The life, on the whole, was not unhappy, except for fits of homesickness and longing for letters. The arrival of the boxes from the carrier was the first comfort, and then at last came a thick letter from home, franked by Sir George Herries, and containing letters from everybody— even a few roundhand lines from Eugene.
Her father wrote at length all the excellent moral and religious essay which had stuck in his throat at the parting; neither was Betty’s letter deficient in good advice, though she let it appear that the family were much amused at Lady Belamour’s affliction in her triad of daughters, the secret having been hitherto so carefully kept that they supposed her to have only one.
“It will be your Charge,” wrote Betty, “so far as in you lies, to render them not merely the Graces, as my Father terms them, but the true and faithful Guardian to these Infant Spirits. Though their Mother has shown no Care or heed in entrusting them to you, yet remember that it is truly the good Providence of their Heavenly Father that has put these little Children of His in your Charge, to receive from you the first Principles of Religion and Morals which may mould their whole Lives; and I trust that you will do the Work faithfully and successfully. It may be dull and tedious at Bowstead, but I had much rather hear of you thus than exposed to the Glare of My Lady’s Saloon in London. No doubt Harriet has write to you of the Visit of young Sir Amyas, the Sunday after your departure. We have since heard that his expedition to Monmouthshire was with a View to his marriage to Lady Aresfield’s Daughter, and this may well be, so that if he fall in your way, you will be warned against putting any misconstruction on any Civil Attentions he may pay to you. Ever since your Departure Mr. Arden has redoubled his Assiduities in a certain Quarter, and as it is thought the Dean and Chapter are not unlikely to present him to a good Vicarage in Buckinghamshire, it is not unlikely that ere long you may hear of a Wedding in the Family, although Harriet would be extremely angry with me for daring to give such a Hint.”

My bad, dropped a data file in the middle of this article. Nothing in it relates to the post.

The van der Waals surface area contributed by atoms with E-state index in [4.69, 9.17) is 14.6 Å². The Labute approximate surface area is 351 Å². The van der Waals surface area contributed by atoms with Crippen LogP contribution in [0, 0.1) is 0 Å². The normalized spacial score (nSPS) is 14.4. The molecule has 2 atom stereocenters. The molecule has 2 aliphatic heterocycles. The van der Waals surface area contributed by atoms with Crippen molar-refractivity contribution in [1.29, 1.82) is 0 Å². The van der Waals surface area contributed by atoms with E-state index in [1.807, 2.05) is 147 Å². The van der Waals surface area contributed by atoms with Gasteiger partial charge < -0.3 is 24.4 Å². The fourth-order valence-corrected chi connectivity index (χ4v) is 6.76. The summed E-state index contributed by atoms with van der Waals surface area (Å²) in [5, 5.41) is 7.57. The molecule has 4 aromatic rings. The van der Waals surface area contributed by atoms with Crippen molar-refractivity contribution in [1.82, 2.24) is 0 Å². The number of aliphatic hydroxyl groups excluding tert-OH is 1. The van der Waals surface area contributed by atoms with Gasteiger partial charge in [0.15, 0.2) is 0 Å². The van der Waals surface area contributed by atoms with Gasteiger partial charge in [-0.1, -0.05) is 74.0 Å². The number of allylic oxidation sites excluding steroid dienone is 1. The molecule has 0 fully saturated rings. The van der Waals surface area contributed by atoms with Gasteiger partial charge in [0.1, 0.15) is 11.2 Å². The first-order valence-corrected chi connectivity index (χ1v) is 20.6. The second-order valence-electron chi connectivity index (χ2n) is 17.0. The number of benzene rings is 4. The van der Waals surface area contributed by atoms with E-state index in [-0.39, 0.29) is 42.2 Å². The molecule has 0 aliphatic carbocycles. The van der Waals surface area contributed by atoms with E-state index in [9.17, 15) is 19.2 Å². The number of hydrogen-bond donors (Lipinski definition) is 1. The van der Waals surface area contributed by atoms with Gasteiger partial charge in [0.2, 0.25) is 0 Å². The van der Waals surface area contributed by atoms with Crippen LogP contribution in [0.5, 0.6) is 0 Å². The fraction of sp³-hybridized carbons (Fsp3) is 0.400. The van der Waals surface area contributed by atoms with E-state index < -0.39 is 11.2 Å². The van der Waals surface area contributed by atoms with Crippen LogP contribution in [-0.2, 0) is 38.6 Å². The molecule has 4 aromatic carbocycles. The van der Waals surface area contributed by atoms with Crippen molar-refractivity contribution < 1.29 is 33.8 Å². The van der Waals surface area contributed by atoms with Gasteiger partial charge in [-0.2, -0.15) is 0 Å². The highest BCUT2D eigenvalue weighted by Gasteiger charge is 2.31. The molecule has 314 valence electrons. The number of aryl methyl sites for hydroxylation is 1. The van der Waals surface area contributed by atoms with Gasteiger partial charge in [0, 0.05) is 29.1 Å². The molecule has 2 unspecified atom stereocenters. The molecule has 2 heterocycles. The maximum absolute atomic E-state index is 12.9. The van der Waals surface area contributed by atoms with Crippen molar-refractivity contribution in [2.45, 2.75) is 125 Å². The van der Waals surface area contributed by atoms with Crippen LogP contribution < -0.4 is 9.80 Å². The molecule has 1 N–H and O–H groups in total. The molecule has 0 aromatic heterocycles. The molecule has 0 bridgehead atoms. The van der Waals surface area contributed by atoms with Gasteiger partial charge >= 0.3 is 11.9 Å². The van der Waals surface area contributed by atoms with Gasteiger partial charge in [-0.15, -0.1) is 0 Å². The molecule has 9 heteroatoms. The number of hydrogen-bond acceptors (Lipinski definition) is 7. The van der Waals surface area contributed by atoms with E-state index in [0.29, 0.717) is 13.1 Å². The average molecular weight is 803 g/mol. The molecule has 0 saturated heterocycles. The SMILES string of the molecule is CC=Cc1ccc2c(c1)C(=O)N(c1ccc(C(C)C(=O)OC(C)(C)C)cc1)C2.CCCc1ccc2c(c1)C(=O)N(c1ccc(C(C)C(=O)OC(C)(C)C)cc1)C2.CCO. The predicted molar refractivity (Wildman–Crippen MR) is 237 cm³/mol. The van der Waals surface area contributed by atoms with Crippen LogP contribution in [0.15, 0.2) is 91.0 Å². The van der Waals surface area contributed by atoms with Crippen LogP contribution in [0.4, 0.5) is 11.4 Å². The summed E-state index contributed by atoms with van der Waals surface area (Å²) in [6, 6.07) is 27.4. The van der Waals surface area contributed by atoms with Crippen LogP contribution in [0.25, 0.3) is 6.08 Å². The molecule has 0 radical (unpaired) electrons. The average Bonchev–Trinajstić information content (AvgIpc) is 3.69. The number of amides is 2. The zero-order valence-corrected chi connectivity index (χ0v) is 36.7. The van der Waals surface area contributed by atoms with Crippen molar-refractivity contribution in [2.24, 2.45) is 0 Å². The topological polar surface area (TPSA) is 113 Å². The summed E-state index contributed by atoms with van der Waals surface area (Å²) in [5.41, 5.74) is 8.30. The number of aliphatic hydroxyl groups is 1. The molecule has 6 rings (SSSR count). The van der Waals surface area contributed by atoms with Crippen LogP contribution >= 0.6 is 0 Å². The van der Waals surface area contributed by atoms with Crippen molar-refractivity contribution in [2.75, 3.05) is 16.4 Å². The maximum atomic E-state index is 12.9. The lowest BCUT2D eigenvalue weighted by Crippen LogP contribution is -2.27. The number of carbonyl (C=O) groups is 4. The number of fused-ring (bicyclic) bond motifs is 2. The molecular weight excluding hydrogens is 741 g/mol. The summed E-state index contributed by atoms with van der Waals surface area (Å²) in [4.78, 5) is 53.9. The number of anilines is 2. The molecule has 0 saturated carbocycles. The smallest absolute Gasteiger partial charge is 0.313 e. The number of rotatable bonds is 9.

Certainly Aurelia would not have gathered the hint from Harriet’s letter, which was very sentimental about her own loneliness and lack of opportunity, in contrast with Aurelia, who was seeing the world. That elegant beau, Sir Amyas, had just given a sample to tantalise their rusticity, and then had vanished; and here was that oddity, Mr. Arden, more wearisome and pertinacious than ever. So tiresome!
Or singst thou rather under
Of some Divine command,
Commissioned to presage a course
Of happier days at hand?
Aurelia was coming down stairs in the twilight after singing her charges to sleep about three weeks after her arrival, when she saw Jumbo waiting at the bottom of the stairs.